The French court of the Sun King, Louis XIV, was a flamboyant, extravagant place. But underneath the facade was a cauldron of hatred, deceit and social climbing. And underpinning the more unsavoury factors of the court was a conspiracy of murder and supposed witchcraft.
After the suspicious deaths of several of the French nobility, Louis ordered the Commissioner of Police, Nicholas de la Reynie, to investigate. Opening the Chambre Ardente, or Burning Court (a black draped room with candles), in 1677, over the following three years, 320 people were arrested and 36 were executed.
Reynie’s investigation began with the arrest and torture of fortune teller Marie Bosse, who had boasted that she could be hired to kill husbands. Under torture she began a series of confessions and namings of others.
Reaching right up to the heart of the French court, a Coven was unearthed. Practices described included using naked females as altars, and cutting the throats of babies to drink their blood. At the centre of the Coven was Catherine Deshayes, a short, plump, but not unattractive ‘witch’ better known as La Voisin. Controlling her Coven from a Paris villa, she indulged in astrology and seances, and police found various poisonous potions, wax images and other paraphernalia.
But her speciality was alleged to be poisoning the husbands of those who wanted to climb socially, and give love potions to others. Towards the end of the affair, the King’s mistress, Madame de Montespan, was implicated in the Coven, though she escaped with her life.
La Voisin was not so lucky. She was burned alive in February 1680, popularly being associated with the Devil, but proclaiming her innocence to the end. But was La Voisin associated with the Devil?
Medieval theologian St Thomas Aquinas did much to associate witchcraft with the Devil, arguing that demons formed an evil army of lesser angels in league with Satan; demons who could lure humans to his service.
These humans were the witches who, as the mythology formulated, met at diabolical sabbats where much debauchery would be done, including blood sacrifice and showing allegiance to the Devil by kissing his anus.
Typical of this is the case of Isobel Gowdie, one of the witches tried at Auldearne near Inverness in 1662. Isobel, an attractive redhead who entered into a boring marriage with a farmer, shocked the elders of her local kirk by admitting she had been a witch for some 15 years.
Such shock declarations and actions are often entered into by bored partners today, but in the times of the witchhunts, it was far more dangerous, as Isobel found out.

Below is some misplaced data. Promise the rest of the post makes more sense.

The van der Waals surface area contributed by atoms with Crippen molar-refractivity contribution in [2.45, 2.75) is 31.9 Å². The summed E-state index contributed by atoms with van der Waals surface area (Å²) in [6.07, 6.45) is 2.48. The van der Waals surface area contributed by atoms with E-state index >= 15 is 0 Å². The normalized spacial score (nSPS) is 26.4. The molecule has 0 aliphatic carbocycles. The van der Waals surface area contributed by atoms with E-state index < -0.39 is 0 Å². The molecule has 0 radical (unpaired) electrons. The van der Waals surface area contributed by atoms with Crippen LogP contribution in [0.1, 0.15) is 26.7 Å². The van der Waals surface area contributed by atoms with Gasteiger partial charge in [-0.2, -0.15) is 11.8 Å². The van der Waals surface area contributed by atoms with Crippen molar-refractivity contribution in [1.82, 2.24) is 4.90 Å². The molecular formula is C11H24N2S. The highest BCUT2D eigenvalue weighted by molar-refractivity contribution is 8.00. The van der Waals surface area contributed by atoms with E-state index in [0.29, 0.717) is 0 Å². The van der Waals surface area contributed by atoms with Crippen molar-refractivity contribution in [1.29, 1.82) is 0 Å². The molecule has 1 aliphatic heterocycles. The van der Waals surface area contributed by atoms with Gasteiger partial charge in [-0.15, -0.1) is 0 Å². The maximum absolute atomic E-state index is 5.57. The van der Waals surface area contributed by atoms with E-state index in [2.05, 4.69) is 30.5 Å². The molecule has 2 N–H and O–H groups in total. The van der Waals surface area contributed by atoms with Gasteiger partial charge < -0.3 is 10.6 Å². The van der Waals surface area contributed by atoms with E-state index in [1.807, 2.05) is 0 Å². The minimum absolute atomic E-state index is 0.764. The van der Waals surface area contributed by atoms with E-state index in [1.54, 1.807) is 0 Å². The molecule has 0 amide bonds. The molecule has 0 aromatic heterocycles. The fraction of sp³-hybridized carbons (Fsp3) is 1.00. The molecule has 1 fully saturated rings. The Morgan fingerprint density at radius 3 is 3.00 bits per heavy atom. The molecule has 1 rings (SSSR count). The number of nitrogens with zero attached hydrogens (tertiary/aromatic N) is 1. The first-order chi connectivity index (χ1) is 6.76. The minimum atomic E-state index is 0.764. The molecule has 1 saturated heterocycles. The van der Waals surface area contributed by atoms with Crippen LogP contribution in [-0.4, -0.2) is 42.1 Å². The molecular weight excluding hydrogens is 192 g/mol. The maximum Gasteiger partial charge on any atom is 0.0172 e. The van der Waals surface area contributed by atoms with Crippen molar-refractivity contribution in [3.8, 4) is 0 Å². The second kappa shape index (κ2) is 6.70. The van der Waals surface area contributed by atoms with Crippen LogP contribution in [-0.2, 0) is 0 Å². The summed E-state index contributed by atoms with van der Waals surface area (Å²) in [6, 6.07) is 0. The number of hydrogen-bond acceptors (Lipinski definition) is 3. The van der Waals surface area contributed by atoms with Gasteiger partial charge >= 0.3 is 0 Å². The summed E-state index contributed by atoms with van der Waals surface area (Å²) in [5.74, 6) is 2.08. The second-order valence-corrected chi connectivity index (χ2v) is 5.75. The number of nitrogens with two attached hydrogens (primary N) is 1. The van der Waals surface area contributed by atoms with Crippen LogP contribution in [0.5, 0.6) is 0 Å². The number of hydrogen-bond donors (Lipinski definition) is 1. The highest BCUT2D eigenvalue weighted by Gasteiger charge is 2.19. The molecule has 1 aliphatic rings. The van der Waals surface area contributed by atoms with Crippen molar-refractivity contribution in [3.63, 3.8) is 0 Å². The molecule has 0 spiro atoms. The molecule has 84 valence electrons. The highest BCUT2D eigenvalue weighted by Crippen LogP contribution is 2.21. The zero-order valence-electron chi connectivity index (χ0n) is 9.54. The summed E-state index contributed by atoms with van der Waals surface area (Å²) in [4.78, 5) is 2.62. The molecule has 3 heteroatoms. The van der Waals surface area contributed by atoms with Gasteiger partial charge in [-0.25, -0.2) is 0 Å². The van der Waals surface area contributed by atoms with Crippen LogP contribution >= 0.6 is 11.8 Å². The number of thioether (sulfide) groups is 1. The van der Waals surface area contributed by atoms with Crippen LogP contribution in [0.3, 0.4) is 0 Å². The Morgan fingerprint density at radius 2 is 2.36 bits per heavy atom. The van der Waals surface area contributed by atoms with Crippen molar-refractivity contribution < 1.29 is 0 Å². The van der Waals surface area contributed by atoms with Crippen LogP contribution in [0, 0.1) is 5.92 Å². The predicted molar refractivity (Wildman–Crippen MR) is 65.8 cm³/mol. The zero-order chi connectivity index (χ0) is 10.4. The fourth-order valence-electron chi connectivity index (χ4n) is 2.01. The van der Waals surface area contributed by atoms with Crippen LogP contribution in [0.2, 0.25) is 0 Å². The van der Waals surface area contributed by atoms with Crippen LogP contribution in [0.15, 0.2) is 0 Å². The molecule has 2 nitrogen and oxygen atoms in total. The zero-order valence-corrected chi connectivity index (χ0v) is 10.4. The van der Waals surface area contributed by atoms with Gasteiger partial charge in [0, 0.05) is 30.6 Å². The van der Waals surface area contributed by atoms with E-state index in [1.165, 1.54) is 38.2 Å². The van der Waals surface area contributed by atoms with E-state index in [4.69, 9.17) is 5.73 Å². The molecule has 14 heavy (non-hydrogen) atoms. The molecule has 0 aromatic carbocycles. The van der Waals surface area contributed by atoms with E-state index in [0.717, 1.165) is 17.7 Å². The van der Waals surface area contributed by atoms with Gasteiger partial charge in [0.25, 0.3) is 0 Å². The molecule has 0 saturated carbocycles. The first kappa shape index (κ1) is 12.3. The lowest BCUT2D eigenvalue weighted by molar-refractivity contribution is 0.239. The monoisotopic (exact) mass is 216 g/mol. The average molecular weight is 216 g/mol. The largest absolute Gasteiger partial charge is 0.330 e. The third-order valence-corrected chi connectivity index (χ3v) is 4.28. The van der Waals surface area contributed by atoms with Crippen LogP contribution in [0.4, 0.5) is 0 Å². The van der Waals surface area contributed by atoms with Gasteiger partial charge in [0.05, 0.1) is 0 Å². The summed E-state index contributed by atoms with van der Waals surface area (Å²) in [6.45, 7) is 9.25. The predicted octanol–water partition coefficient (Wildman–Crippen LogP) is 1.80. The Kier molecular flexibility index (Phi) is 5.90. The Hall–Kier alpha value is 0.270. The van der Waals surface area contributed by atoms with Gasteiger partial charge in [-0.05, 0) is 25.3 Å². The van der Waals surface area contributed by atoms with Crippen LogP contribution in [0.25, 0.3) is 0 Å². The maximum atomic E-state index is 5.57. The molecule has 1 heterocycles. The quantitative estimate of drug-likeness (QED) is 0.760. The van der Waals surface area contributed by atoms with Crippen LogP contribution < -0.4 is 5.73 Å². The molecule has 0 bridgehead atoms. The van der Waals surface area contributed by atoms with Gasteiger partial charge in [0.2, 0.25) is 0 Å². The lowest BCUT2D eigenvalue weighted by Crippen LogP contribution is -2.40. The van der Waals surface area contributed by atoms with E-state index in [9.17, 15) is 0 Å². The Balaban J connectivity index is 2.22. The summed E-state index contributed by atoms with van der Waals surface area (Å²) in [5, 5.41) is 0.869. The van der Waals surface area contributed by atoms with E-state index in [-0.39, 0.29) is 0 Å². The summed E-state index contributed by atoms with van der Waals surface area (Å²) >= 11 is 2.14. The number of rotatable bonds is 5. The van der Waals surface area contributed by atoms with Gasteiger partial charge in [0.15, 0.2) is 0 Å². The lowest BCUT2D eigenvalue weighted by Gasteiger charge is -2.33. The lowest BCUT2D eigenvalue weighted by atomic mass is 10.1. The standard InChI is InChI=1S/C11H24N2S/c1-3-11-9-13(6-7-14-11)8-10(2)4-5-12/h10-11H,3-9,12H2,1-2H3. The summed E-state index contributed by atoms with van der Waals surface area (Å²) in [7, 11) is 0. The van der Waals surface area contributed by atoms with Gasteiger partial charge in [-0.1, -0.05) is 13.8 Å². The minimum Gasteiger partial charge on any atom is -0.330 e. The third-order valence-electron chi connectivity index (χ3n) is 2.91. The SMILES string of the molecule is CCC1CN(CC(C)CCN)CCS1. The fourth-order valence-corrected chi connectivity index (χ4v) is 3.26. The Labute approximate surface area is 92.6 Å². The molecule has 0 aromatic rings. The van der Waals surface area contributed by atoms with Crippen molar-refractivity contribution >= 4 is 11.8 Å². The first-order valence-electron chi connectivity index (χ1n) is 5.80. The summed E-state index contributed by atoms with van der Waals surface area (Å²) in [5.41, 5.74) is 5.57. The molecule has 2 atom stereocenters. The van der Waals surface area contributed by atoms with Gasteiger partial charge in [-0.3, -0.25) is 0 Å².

It is not recorded whether Isobel was executed, but, when her confession is taken into account, it is hard to believe that she survived. For Isobel declared that she had met the Devil, renounced Jesus, and given herself to him.
On his instructions she had killed several people with diabolical arrows and often met the Devil with other women where he had sucked her blood and copulated with her.
Describing the Devil as a big, black, hairy man, she would fly to see him on a little horse. Indeed, her descriptions of the debauchery that went on at these ’sabbats’ were most graphic, even though many commentators accept that they were really figments of a fantasising or disturbed mind.
The reality of witchcraft was, though, very different. One popular term associated with it is the ’sabbat’. Still practiced by many witches today, the sabbats usually happen on the four great pagan festivals of Candlemas, Beltane, Lammas and Samhein, better known as Halloween. Covens will gather, perhaps in a forest glade, where the witches venerate nature.
Such covens are traditionally said to consist of 13 members headed by a priest or priestess. Usually they venerate nature through the Goddess, who is usually associated with the moon, and her consort the Horned God; a Godhead who predates Christianity and ideas concerning the Devil, and is widely associated with hunting.
Nowadays witches prefer to call themselves Wiccans, a word associated with the old pagan fertility religions. Not all witches practice in covens, preferring to work alone. Indeed, there appears to be no formal religion involved in witchcraft. Rather, it is simply based on age old beliefs in latent powers associated with nature.
However, due to the power of the mass media, the above ‘mythologies’ still tend to be widespread. From silly fanatasising people, to someone who was most likely nothing more than a murderess, sensationalism must offer something more mysterious and macabre.
Alternatively, the Dianic tradition venerates the Goddess in the form of Diana, Goddess of Hunting. This tradition has attracted a distinctly feminist tradition and ideology. But contrary to popular beliefs, witches are far removed from associations with the Devil, and they do not, now, indulge in sacrifice.
Left and right paths
As to the evil influences of witchcraft, the media has made much of the concept of Black and White witches. Yet even this is more a media creation than a reality. Wiccan folklore does have the concept of the Left and Right Hand Path.
The Left is seen as bad, whereas the Right is good. Clearly, as in all walks of life, there will be those who try to use the ritual of Witchcraft to do bad, but for the majority the golden rule of witchcraft is known as the Wiccan Rede:
And if it harm none, do what you will.
Author: Anthony North, beyondtheblog.wordpress.com
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